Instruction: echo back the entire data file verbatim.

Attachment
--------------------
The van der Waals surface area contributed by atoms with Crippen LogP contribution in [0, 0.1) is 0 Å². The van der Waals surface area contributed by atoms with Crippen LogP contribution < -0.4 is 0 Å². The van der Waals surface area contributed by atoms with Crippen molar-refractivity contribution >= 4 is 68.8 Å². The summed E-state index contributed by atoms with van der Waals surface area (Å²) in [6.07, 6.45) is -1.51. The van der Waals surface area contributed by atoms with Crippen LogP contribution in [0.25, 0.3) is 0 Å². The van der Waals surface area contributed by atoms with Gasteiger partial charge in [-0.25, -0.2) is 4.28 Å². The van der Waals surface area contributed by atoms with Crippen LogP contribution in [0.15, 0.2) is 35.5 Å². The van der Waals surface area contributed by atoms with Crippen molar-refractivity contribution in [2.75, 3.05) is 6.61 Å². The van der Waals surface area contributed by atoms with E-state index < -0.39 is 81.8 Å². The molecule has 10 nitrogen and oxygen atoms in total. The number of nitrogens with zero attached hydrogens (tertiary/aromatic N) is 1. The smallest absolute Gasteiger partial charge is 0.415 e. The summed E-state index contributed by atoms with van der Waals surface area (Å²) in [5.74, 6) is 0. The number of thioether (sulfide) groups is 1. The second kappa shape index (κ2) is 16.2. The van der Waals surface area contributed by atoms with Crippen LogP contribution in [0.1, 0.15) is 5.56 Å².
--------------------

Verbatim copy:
The van der Waals surface area contributed by atoms with Crippen LogP contribution in [0, 0.1) is 0 Å². The van der Waals surface area contributed by atoms with Crippen LogP contribution < -0.4 is 0 Å². The van der Waals surface area contributed by atoms with Crippen molar-refractivity contribution >= 4 is 68.8 Å². The summed E-state index contributed by atoms with van der Waals surface area (Å²) in [6.07, 6.45) is -1.51. The van der Waals surface area contributed by atoms with Crippen LogP contribution in [0.25, 0.3) is 0 Å². The van der Waals surface area contributed by atoms with Gasteiger partial charge in [-0.25, -0.2) is 4.28 Å². The van der Waals surface area contributed by atoms with Crippen LogP contribution in [0.15, 0.2) is 35.5 Å². The van der Waals surface area contributed by atoms with Crippen molar-refractivity contribution in [2.75, 3.05) is 6.61 Å². The van der Waals surface area contributed by atoms with E-state index < -0.39 is 81.8 Å². The molecule has 10 nitrogen and oxygen atoms in total. The number of nitrogens with zero attached hydrogens (tertiary/aromatic N) is 1. The smallest absolute Gasteiger partial charge is 0.415 e. The summed E-state index contributed by atoms with van der Waals surface area (Å²) in [5.74, 6) is 0. The number of thioether (sulfide) groups is 1. The second kappa shape index (κ2) is 16.2. The van der Waals surface area contributed by atoms with Crippen LogP contribution in [0.1, 0.15) is 5.56 Å².